SOFTS-Raw sugar eases ahead of Brazil harvest update
* Dealers eye amount of cane allocated to sugar vs ethanol
* Macquarie expects arabica coffee to trend lower
LONDON, Aug 27 (Reuters) - Raw sugar futures on ICE eased on Tuesday ahead of a harvest update from top grower Brazil that is expected to show a large amount of cane was crushed in the first half of August.
Arabica coffee edged down towards a four-year low, while cocoa futures on ICE were also lower.
October raw sugar on ICE was down 0.04 cent or 0.2 percent at 16.57 cents per lb at 1004 GMT.
Brazil cane industry association Unica is due to publish a harvest update at 1600 GMT, which is expected to show a fast pace of cane crushing for the first half of August after dry weather aided progress.
"The consensus is around 44 million tonnes," which would compare with a record of 46.5 million tonnes for a two-week period, achieved last season, a commodities analyst said.
A London-based broker said, "Most traders are expecting a very high cane crush, which may also be a possible record, but the important data that most participants will be looking at is the allocation of sugar compared to ethanol, particularly as sugar has recently been paying the mills a higher return."
Brazilian exports of ethanol, sugar, corn and other agricultural commodities, which are priced in dollars, picked up through the first three weeks of August after a sharp drop in the real.
October white sugar on Liffe was up $1.10 or 0.2 percent at $484.20 a tonne.
COFFEE NEAR LOW
ICE second-month arabica coffee futures dipped 0.6 cent or 0.5 percent to $1.1715, near last week's four-year low of $1.1635 per lb.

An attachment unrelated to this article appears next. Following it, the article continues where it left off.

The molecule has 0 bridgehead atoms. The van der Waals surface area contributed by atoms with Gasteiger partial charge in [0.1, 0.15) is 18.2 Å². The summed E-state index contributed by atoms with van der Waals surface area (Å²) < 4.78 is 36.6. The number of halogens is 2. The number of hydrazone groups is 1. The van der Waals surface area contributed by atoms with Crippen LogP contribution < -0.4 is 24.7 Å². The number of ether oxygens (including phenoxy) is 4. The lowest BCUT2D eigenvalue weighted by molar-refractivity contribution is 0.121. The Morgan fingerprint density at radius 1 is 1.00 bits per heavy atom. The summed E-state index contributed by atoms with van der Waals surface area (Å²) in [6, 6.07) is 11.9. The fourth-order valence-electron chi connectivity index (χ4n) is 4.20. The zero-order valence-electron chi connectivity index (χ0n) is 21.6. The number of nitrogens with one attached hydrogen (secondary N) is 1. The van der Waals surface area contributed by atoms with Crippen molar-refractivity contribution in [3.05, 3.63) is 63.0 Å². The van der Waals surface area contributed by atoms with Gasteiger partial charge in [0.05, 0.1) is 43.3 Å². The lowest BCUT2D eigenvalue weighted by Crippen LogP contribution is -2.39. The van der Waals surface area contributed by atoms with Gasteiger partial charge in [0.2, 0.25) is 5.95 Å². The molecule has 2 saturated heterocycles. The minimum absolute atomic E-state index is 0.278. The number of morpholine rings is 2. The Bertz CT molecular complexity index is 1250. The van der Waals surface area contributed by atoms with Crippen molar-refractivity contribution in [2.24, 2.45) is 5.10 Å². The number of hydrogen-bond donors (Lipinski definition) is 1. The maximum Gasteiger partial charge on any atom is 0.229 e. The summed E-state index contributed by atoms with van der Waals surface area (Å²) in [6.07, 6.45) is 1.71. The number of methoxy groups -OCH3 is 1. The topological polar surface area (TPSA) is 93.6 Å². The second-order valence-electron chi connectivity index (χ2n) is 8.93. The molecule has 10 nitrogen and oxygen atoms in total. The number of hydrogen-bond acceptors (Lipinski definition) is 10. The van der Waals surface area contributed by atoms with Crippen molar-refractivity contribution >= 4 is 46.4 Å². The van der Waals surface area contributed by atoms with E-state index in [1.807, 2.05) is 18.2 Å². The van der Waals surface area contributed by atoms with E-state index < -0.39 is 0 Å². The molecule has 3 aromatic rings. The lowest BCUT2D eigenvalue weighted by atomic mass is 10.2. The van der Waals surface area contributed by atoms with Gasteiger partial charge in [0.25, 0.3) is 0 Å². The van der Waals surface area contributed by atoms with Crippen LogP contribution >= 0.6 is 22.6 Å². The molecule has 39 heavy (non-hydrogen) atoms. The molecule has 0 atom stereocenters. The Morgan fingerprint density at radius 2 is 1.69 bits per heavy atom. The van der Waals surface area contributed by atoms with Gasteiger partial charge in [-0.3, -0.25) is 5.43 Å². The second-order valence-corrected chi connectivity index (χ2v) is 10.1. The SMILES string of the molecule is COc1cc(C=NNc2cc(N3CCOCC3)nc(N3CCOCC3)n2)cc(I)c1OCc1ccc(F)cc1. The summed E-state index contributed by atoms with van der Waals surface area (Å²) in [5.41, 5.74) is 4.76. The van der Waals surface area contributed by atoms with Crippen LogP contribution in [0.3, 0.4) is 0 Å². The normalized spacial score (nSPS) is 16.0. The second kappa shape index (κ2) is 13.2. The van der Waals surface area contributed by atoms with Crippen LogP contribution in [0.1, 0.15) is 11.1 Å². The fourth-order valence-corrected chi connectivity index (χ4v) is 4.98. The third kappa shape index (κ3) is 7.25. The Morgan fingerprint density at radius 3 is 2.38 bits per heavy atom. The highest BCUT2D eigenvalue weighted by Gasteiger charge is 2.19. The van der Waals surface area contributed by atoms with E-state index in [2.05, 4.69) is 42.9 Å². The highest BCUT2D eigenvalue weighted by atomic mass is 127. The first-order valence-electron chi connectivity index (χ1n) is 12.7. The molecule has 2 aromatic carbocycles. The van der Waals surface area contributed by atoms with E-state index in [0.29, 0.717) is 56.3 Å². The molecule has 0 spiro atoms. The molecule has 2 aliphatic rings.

Dealers said the outlook for prices remained bearish due to ample supply after a large off-year crop in top grower Brazil's biennial crop cycle and to the weak real, with the next support level for the second-month seen at around $1.10/lb.
"Next season's on-crop in Brazil will be bearishly supplemented with massive opening stocks, which will linger over the market like dark clouds. We think New York coffee should trend lower," said Kona Haque, an analyst at Macquarie bank.
Liffe November robusta coffee was $11 or 0.6 percent higher at $1,783 a tonne.
December cocoa futures on ICE were down $18 or 0.7 percent at $2,463 a tonne, below last week's nine-month high of $2,547.
A firmer dollar weighed on dollar-denominated commodities including ICE cocoa, making them more expensive in foreign currencies.
December cocoa in London edged up 5 pounds to 1,641 pounds ($2,600) a tonne, below the 11-month high hit last week of 1,673 pounds a tonne.
Cocoa remained underpinned by concerns over the coming Ivory Coast crop after unseasonably dry weather in recent months, which is expected to curb output.
"An early start to the country's dry season, coupled with cool temperatures and overcast skies, have raised concerns on the setting of flowers and small pods that will become the cocoa of the next main crop," said Macquarie's Haque.
"By reducing the outlook for both Ivory Coast and Ghana's new crops, we see a bigger deficit developing for the 2013/14 season." ($1 = 0.6419 British pounds)
(Reporting by Sarah McFarlane; editing by Jane Baird)